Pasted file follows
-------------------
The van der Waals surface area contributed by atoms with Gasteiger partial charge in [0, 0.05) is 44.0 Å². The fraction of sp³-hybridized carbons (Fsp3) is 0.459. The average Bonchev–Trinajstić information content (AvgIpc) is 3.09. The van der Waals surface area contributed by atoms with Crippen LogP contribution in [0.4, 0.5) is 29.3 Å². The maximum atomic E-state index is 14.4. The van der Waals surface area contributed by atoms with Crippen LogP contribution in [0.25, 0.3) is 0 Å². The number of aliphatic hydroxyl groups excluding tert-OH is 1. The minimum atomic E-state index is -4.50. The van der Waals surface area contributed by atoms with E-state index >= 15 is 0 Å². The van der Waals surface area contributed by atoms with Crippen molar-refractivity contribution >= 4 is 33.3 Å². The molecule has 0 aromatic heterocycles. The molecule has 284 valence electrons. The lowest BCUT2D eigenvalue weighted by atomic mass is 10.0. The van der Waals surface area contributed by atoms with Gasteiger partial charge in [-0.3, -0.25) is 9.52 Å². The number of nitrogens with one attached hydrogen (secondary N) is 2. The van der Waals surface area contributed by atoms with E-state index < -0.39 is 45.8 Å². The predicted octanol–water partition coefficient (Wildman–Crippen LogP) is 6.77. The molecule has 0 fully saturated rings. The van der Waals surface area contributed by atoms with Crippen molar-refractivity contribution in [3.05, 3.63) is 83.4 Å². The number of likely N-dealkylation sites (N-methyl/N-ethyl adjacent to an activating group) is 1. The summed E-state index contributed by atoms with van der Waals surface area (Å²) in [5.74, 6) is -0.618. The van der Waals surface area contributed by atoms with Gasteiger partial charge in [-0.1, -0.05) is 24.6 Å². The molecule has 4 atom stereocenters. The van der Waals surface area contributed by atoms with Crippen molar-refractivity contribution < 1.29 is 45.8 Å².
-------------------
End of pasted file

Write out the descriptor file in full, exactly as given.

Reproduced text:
The van der Waals surface area contributed by atoms with Gasteiger partial charge in [0, 0.05) is 44.0 Å². The fraction of sp³-hybridized carbons (Fsp3) is 0.459. The average Bonchev–Trinajstić information content (AvgIpc) is 3.09. The van der Waals surface area contributed by atoms with Crippen LogP contribution in [0.4, 0.5) is 29.3 Å². The maximum atomic E-state index is 14.4. The van der Waals surface area contributed by atoms with Crippen LogP contribution in [0.25, 0.3) is 0 Å². The number of aliphatic hydroxyl groups excluding tert-OH is 1. The minimum atomic E-state index is -4.50. The van der Waals surface area contributed by atoms with E-state index >= 15 is 0 Å². The van der Waals surface area contributed by atoms with Crippen molar-refractivity contribution >= 4 is 33.3 Å². The molecule has 0 aromatic heterocycles. The molecule has 284 valence electrons. The lowest BCUT2D eigenvalue weighted by atomic mass is 10.0. The van der Waals surface area contributed by atoms with Gasteiger partial charge in [-0.3, -0.25) is 9.52 Å². The number of nitrogens with one attached hydrogen (secondary N) is 2. The van der Waals surface area contributed by atoms with E-state index < -0.39 is 45.8 Å². The predicted octanol–water partition coefficient (Wildman–Crippen LogP) is 6.77. The molecule has 0 fully saturated rings. The van der Waals surface area contributed by atoms with Crippen molar-refractivity contribution in [3.05, 3.63) is 83.4 Å². The number of likely N-dealkylation sites (N-methyl/N-ethyl adjacent to an activating group) is 1. The summed E-state index contributed by atoms with van der Waals surface area (Å²) in [5.74, 6) is -0.618. The van der Waals surface area contributed by atoms with Gasteiger partial charge in [-0.1, -0.05) is 24.6 Å². The molecule has 4 atom stereocenters. The van der Waals surface area contributed by atoms with Crippen molar-refractivity contribution < 1.29 is 45.8 Å².